Tuesday’s franchise tag deadline was overshadowed by a cascade of major NFL news, most significantly involving quarterbacks. First, Aaron Rodgers elected to stay in Green Bay for at least one more season, providing the Packers with clarity going forward and removing the most coveted veteran passer from the market. Shortly after, the Seahawks traded Russell Wilson and a fourth-round pick to the Broncos for a package deal of two first-round picks, two seconds, a fifth, and quarterback Drew Lock, defensive lineman Shelby Harris, and tight end Noah Fant. In less than half an hour, the two highest-profile quarterbacks rumored to be available had chosen their 2022 homes, two options removed from the circle of musical chairs that quarterback-needy teams must navigate this offseason.
The options left are fairly limited.
Let’s be real: This is a bad draft for quarterbacks. Kenny Pickett had one good season at Pitt, he’ll be 24 as a rookie, and comes with questions about his fumbles and hand size. Malik Willis has incredible physical tools but struggled with accuracy at Liberty, where he played in a limited offense that is a far cry from any he’d need to operate in the NFL. Desmond Ridder is a streaky player and one of the more polished prospects available, but he’s going to face a big jump in competition going from Cincinnati to the NFL. Matt Corral had some disastrous outings in college and played in an RPO-reliant offense at Ole Miss that will give many pro teams pause. Sam Howell comes with similar concerns after playing in an RPO-heavy offense at North Carolina; plus he’s undersized and takes way too many sacks. Evaluating quarterbacks is hard and there will probably be a passer or two in this group who turns out to be solid or even special. But this year’s prospects are a significant downgrade from those in last year’s draft, when quarterbacks were taken with the first three picks and five went in the first 15—no prospect in this year’s class is considered a trustworthy Day 1 starter.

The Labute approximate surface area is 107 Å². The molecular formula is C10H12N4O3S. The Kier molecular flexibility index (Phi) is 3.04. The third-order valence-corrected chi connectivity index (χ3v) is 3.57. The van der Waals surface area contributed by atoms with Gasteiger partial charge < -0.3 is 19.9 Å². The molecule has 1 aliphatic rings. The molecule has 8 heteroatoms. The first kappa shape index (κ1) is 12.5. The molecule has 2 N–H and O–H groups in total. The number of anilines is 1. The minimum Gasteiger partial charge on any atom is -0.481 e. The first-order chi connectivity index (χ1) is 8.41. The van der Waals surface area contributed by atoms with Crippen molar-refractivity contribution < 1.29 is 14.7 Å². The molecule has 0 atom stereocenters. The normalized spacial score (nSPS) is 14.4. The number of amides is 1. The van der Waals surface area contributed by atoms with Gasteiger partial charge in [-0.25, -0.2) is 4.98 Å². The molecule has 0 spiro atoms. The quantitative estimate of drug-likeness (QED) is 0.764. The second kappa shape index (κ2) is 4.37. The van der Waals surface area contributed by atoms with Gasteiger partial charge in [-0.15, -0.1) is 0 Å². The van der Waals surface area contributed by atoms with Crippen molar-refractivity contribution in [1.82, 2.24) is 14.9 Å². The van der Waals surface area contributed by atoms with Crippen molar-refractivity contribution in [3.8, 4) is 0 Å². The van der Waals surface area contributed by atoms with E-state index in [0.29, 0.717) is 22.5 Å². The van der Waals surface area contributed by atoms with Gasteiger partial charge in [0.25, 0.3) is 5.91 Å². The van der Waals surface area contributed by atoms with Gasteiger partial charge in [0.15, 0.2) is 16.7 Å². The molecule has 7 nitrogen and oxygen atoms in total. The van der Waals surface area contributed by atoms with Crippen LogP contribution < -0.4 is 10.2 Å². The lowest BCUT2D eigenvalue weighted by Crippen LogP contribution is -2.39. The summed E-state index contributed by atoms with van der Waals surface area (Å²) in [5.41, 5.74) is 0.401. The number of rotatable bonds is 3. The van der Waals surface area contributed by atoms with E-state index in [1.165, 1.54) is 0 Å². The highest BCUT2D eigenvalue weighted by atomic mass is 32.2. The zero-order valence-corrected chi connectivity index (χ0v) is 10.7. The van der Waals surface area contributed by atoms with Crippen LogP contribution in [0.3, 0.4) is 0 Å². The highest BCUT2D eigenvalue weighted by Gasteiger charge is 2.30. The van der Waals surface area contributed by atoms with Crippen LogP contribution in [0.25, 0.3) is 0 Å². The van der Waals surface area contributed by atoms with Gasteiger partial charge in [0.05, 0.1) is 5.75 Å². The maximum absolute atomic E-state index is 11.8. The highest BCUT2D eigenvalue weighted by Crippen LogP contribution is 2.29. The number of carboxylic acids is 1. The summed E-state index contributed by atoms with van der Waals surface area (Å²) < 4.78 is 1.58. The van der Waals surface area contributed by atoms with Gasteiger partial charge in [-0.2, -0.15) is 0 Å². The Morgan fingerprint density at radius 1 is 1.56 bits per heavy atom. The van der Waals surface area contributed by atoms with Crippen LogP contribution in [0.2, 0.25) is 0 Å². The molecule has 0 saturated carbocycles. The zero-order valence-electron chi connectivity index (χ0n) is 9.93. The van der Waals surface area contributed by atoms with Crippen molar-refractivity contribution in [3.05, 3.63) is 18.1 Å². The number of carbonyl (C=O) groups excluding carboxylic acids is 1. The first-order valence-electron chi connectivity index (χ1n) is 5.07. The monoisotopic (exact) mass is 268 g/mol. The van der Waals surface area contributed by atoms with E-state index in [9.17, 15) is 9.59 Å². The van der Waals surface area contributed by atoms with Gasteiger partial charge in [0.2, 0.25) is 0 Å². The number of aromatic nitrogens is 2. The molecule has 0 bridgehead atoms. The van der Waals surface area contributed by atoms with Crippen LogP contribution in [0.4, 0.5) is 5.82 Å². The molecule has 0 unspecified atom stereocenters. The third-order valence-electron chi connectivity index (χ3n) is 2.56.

And let’s not sugarcoat this, either: This is a bad free agent and trade market for veteran quarterbacks! Rodgers never actually entered the market and Wilson is now off of it, having created a need at QB for the Seahawks while filling one for the Broncos. Who is left? The Colts traded Carson Wentz to Washington, which was willing to take on Wentz’s entire $28 million salary and give up two third-round picks, one of which can become a second-round pick based on appearance incentives, just to get out of the dismal marketplace. Maybe—maybe—the Falcons would listen to offers on Matt Ryan. Kirk Cousins is staying put in Minnesota under new head coach Kevin O’Connell, and his contract makes moving him almost prohibitively expensive anyway. Same with Ryan Tannehill. Tom Brady retired. Ben Roethlisberger did, too. The buzz at last week’s combine was that Ryan Fitzpatrick might soon follow. The QB free agent list looks like this: Andy Dalton, Cam Newton, Tyrod Taylor, Jameis Winston, Jacoby Brissett, Marcus Mariota, Teddy Bridgewater, Joe Flacco, Blaine Gabbert, Chad Henne, Geno Smith, and Mitchell Trubisky. Oh, my.
That meager supply is going to be met with significant demand. The Panthers, Steelers, Saints, Colts, Buccaneers, and Seahawks have immediate needs at quarterback. The Eagles, Lions, Falcons, Colts, Texans, and Giants are QB-needy too, though their timelines make it slightly easier to stick it out with their incumbent starters and hope for better options next year. Washington reportedly offered three first-round picks to Seattle for Wilson, reflecting its desperation for a good quarterback—which culminated in its trade for Wentz. According to ESPN’s Jeremy Fowler, Trubisky could realistically get $10 million or more annually on a new deal this offseason. It’s bleak out there in the QB market.